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Indonesia - The Jakarta Post - Growth Hit Hard by Global Slowdown Print E-mail

Growth Hit Hard by Global Slowdown

Aditya Suharmoko, The Jakarta Post, Jakarta

The economy grew the slowest in two years in the fourth quarter of 2008 as the global economic slowdown slashed commodity prices and export demand.

The Central Statistics Agency (BPS) reported on Monday that the economy expanded 5.2 percent in the fourth quarter of 2008 from a year earlier, slower than the annualized growth rate of 6.4 percent booked in the previous quarter.

Worse still, on a quarterly basis, the economy contracted by 3.6 percent in quarter four from the previous quarter, although BPS head Rusman Heriawan added that a similar contraction had occurred in the same period in the last two years.

"This was not surprising as the economy usually contracts in the fourth quarter compared to the third quarter, as industrial output slows and harvest time ends. But the crisis made the contraction (in 2008's fourth quarter) deeper."

Indonesia's exports have been falling victim to the global economic downturn, which started to hit in the last three to four months of 2008. Economists also predicted that investment - another driver of economic growth - would start to be harder to come by this year amidst a worldwide liquidity shortage, tending to slow growth down.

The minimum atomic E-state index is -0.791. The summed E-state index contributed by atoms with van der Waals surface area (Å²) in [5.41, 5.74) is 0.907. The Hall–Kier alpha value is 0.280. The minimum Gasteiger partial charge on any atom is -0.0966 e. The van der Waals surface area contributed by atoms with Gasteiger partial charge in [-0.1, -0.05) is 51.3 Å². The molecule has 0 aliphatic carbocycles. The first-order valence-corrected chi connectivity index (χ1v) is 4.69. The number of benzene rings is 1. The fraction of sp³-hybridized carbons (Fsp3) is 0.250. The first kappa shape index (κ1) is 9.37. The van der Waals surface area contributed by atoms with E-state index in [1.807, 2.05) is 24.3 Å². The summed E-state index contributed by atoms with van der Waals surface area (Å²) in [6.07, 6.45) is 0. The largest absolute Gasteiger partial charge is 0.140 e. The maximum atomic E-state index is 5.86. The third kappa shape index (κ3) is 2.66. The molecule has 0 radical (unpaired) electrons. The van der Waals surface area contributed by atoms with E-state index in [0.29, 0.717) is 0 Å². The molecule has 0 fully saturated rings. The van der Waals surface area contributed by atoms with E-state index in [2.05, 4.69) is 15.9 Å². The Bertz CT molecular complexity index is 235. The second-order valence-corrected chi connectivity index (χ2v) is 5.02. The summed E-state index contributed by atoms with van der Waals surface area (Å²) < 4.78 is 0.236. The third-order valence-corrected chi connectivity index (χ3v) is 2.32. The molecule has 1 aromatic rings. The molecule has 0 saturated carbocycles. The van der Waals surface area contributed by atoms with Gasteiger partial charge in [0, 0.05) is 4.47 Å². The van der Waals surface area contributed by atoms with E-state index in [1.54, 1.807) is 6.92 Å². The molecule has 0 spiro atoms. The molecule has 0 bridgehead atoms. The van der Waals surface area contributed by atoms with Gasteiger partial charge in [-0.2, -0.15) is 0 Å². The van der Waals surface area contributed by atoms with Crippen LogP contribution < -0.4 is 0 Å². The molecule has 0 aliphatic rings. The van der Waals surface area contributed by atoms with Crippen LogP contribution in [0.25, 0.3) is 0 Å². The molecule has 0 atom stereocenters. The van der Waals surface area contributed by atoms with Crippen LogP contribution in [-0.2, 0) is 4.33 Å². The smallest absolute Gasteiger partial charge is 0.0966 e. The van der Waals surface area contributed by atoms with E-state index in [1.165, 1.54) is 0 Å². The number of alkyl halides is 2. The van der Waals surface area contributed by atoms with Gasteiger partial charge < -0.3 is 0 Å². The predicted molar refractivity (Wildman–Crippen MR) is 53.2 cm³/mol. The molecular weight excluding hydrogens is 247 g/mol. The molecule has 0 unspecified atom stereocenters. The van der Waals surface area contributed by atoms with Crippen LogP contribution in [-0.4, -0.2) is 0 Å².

However, BPS echoed government optimism that economic growth this year would not fall below 4.5 percent, saying that despite the fourth quarter contraction, the economy expanded by a respectable 6.1 percent last year, while many countries suffered from recession.

"Indonesia was far better off than other countries that had stronger trade relations with the US, Japan, and Western European countries. Even Malaysia and Singapore had a deeper economic fall," said Rusman.

With export and foreign investment set to be hit hard by the deepening global conditions, Indonesia's economic growth would partly rely on how effectively the government implemented budget allocations.

"The economy will depend on effective government spending and private consumption," Rusman said.

Of last years' 6.1 percent economic growth, government spending contributed 0.8 percent to the growth in gross domestic product, and private consumption 3.1 percent.

Danareksa Research Institute chief researcher Purbaya Yudhi Sadewa said that if the government repeated a similar spending pattern to that of last year, then the economy "would be in trouble".

"Historically, government spending has never been significant. But now the government should push spending to stimulate the economy. "

"All this time, the economy has been crippled. The fiscal side is not contributing as much as it should. The economy grew mainly because of the monetary side; as interest rates went down, consumption and investment went up," he said.

While expecting the economy to expand at 4.8 percent this year, Purbaya said that if the government failed in stimulating the economy, Indonesia "might see a contraction in the third quarter this year"

(Source: The Jakarta Post, 2009)

 

 
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